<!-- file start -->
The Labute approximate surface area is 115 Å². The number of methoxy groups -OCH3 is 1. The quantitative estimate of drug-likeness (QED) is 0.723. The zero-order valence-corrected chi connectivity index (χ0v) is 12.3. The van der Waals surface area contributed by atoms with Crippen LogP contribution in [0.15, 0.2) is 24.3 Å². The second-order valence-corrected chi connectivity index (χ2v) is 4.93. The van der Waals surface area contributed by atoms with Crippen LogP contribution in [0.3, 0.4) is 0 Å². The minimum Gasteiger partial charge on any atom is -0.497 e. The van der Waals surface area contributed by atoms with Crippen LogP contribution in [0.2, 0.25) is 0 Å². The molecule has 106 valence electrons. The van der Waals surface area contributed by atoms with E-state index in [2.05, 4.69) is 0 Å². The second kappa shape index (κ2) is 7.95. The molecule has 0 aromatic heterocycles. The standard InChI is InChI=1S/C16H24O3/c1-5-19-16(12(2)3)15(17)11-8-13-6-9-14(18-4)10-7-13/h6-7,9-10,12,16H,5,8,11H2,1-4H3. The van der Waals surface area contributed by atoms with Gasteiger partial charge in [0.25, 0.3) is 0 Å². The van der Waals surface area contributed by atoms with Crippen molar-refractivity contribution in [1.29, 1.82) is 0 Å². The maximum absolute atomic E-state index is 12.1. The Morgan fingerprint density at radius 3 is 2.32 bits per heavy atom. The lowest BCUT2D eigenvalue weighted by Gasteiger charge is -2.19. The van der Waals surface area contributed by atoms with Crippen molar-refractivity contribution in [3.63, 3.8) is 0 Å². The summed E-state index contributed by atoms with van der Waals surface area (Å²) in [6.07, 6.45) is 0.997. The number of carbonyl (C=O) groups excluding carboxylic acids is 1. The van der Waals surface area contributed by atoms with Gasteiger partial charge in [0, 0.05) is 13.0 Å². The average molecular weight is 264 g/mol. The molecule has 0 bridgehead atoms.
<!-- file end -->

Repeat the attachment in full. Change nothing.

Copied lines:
The Labute approximate surface area is 115 Å². The number of methoxy groups -OCH3 is 1. The quantitative estimate of drug-likeness (QED) is 0.723. The zero-order valence-corrected chi connectivity index (χ0v) is 12.3. The van der Waals surface area contributed by atoms with Crippen LogP contribution in [0.15, 0.2) is 24.3 Å². The second-order valence-corrected chi connectivity index (χ2v) is 4.93. The van der Waals surface area contributed by atoms with Crippen LogP contribution in [0.3, 0.4) is 0 Å². The minimum Gasteiger partial charge on any atom is -0.497 e. The van der Waals surface area contributed by atoms with Crippen LogP contribution in [0.2, 0.25) is 0 Å². The molecule has 106 valence electrons. The van der Waals surface area contributed by atoms with E-state index in [2.05, 4.69) is 0 Å². The second kappa shape index (κ2) is 7.95. The molecule has 0 aromatic heterocycles. The standard InChI is InChI=1S/C16H24O3/c1-5-19-16(12(2)3)15(17)11-8-13-6-9-14(18-4)10-7-13/h6-7,9-10,12,16H,5,8,11H2,1-4H3. The van der Waals surface area contributed by atoms with Gasteiger partial charge in [0.25, 0.3) is 0 Å². The van der Waals surface area contributed by atoms with Crippen molar-refractivity contribution in [1.29, 1.82) is 0 Å². The maximum absolute atomic E-state index is 12.1. The Morgan fingerprint density at radius 3 is 2.32 bits per heavy atom. The lowest BCUT2D eigenvalue weighted by Gasteiger charge is -2.19. The van der Waals surface area contributed by atoms with Crippen molar-refractivity contribution in [3.63, 3.8) is 0 Å². The summed E-state index contributed by atoms with van der Waals surface area (Å²) in [6.07, 6.45) is 0.997. The number of carbonyl (C=O) groups excluding carboxylic acids is 1. The van der Waals surface area contributed by atoms with Gasteiger partial charge in [0, 0.05) is 13.0 Å². The average molecular weight is 264 g/mol. The molecule has 0 bridgehead atoms.